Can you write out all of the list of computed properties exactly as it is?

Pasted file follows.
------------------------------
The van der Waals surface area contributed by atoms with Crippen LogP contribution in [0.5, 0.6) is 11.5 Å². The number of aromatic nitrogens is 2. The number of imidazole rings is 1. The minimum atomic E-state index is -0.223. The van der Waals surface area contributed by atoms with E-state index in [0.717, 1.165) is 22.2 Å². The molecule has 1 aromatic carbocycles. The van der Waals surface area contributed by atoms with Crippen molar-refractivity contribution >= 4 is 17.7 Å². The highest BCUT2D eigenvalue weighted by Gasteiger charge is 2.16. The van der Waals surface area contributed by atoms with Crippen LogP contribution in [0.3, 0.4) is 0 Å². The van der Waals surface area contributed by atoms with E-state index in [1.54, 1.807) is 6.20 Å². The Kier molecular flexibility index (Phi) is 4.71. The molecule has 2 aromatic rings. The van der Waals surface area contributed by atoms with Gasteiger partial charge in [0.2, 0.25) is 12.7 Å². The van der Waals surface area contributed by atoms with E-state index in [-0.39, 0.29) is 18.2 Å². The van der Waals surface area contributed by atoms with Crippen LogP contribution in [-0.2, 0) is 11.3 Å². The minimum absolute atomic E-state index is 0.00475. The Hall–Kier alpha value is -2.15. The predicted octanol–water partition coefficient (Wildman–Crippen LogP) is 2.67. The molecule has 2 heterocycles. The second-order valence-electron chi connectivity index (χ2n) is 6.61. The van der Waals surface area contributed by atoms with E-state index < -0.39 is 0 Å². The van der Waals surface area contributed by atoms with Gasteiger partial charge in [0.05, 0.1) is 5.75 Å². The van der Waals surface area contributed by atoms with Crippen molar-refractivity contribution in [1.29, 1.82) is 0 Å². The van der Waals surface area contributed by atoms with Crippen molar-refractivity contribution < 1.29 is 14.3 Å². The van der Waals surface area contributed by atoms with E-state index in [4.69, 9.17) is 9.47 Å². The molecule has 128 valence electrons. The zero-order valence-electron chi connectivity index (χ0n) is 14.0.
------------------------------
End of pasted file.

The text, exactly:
The van der Waals surface area contributed by atoms with Crippen LogP contribution in [0.5, 0.6) is 11.5 Å². The number of aromatic nitrogens is 2. The number of imidazole rings is 1. The minimum atomic E-state index is -0.223. The van der Waals surface area contributed by atoms with E-state index in [0.717, 1.165) is 22.2 Å². The molecule has 1 aromatic carbocycles. The van der Waals surface area contributed by atoms with Crippen molar-refractivity contribution >= 4 is 17.7 Å². The highest BCUT2D eigenvalue weighted by Gasteiger charge is 2.16. The van der Waals surface area contributed by atoms with Crippen LogP contribution in [0.3, 0.4) is 0 Å². The van der Waals surface area contributed by atoms with E-state index in [1.54, 1.807) is 6.20 Å². The Kier molecular flexibility index (Phi) is 4.71. The molecule has 2 aromatic rings. The van der Waals surface area contributed by atoms with Gasteiger partial charge in [0.2, 0.25) is 12.7 Å². The van der Waals surface area contributed by atoms with E-state index in [-0.39, 0.29) is 18.2 Å². The van der Waals surface area contributed by atoms with Crippen LogP contribution in [-0.2, 0) is 11.3 Å². The minimum absolute atomic E-state index is 0.00475. The Hall–Kier alpha value is -2.15. The predicted octanol–water partition coefficient (Wildman–Crippen LogP) is 2.67. The molecule has 2 heterocycles. The second-order valence-electron chi connectivity index (χ2n) is 6.61. The van der Waals surface area contributed by atoms with E-state index < -0.39 is 0 Å². The van der Waals surface area contributed by atoms with Gasteiger partial charge in [0.05, 0.1) is 5.75 Å². The van der Waals surface area contributed by atoms with Crippen molar-refractivity contribution in [1.29, 1.82) is 0 Å². The van der Waals surface area contributed by atoms with Crippen molar-refractivity contribution < 1.29 is 14.3 Å². The van der Waals surface area contributed by atoms with E-state index in [4.69, 9.17) is 9.47 Å². The molecule has 128 valence electrons. The zero-order valence-electron chi connectivity index (χ0n) is 14.0.